As the Battle Rages, It's Time to Check the Pulse of Swing States
With new national polling numbers coming out nearly every day in the presidential fight between Barack Obama and John McCain, it's easy to forget that the race for the White House remains a state-by-state battle for electoral votes.
To keep the eyes of the political world in the right place, The Fix will use the remaining Mondays before the general election to highlight several battleground states where either candidate appears to be soaring or slipping.
Away we go!
· Florida: Obama went on television in the Sunshine State early and often, spending more than $8 million on TV ads before McCain started his advertising this month. It appeared as though the Democrat's spending had gone for naught as polling seemed to show the Republican with a solid single-digit lead. But the most recent polls suggest Obama and McCain are essentially tied in the state; a Time-CNN poll conducted early this month showed both candidates receiving 48 percent of the vote, and a Research 2000 survey in the field at the same time put McCain at 46 percent and Obama at 45 percent. A St. Petersburg Times poll released yesterday showed McCain leading 47 percent to 45 percent.
· Minnesota: Long considered a shoo-in state for Obama, Minnesota appears to have returned to competitiveness after the Republican National Convention in St. Paul. A poll by the Minneapolis Star Tribune put the race at a dead heat -- 45 percent each for McCain and Obama -- while the newly minted Big Ten Battleground Poll, conducted by two University of Wisconsin political science professors, showed Obama with 47 percent and McCain with 45 percent. In a state as "Wild" for hockey as Minnesota -- Republican Sen. Norm Coleman is running for reelection on the slogan "he brought hockey back" -- could McCain's growth of late be related to the "hockey mom" effect?
· Indiana: When Obama passed over home-state Hoosier Sen. Evan Bayh, it was widely assumed that Indiana, which hasn't voted for a Democrat at the presidential level since Lyndon B. Johnson in 1964, was off the table for the Democrats. A series of new polls challenge that assumption, most notably a survey conducted by J. Ann Selzer, of Selzer & Co., that had Obama at 47 percent and McCain at 44 percent. (Political junkies will remember that Selzer, who is based in Des Moines, nailed the order of finish in the Iowa Democratic caucuses this year.) The reason for the competitiveness? Indiana's economy has been hit hard by the collapse of the manufacturing sector, and voters might think a change of the party in charge in Washington is the best way to voice their disapproval.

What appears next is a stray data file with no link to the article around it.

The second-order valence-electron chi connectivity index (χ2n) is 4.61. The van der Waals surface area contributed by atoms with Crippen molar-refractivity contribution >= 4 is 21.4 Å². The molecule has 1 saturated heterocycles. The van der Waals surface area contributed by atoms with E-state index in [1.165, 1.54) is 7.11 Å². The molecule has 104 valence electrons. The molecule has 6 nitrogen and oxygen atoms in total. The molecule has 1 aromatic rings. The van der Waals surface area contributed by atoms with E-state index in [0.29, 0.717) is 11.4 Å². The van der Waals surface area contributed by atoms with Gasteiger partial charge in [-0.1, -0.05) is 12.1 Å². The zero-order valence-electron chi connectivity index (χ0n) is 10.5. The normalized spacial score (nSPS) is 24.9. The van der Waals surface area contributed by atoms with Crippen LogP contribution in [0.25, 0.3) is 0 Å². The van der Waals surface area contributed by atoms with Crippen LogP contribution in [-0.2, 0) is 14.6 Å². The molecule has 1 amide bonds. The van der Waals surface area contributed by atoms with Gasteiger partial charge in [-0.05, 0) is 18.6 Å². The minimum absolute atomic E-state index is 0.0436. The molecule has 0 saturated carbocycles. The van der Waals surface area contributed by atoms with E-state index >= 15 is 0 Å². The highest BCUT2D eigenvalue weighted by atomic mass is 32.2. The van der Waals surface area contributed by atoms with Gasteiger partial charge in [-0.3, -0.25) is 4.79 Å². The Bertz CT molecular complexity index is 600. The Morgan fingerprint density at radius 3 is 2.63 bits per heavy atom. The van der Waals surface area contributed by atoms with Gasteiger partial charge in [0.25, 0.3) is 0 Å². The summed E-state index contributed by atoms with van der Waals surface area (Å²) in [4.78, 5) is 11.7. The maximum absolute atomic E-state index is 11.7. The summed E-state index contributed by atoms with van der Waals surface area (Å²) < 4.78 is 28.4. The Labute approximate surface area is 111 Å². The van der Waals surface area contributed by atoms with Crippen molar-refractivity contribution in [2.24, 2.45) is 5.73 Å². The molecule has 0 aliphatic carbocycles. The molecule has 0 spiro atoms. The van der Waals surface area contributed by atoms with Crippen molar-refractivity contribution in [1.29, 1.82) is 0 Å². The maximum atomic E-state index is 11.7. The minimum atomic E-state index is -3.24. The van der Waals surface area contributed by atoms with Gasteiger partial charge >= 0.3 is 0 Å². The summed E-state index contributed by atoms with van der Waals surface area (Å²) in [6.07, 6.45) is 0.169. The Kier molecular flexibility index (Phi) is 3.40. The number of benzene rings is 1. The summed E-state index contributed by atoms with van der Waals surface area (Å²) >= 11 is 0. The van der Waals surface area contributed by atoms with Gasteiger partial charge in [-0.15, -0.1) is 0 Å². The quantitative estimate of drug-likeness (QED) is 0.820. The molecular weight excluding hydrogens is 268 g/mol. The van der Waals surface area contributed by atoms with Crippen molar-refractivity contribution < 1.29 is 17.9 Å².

Social Security Makes Comeback
The financial meltdown is having an impact on political races up and down the ballot, as it adds to voters' feelings of insecurity and pushes economic issues front and center. But the crisis may be having another effect on House and Senate races by bringing back a vintage issue (circa 2005) -- Social Security.
Three years ago, Democrats had a big time tarring Republicans for their support of President Bush's dead-on-arrival Social Security plan, which sought to partially privatize the retirement program by allowing retirees to put their money in a variety of investments, including the stock market.
Now that the Dow Jones industrial average has been swinging up and down hundreds of points a day, Democrats are trying to repeat their efforts, reminding voters which Republicans backed Bush's plan.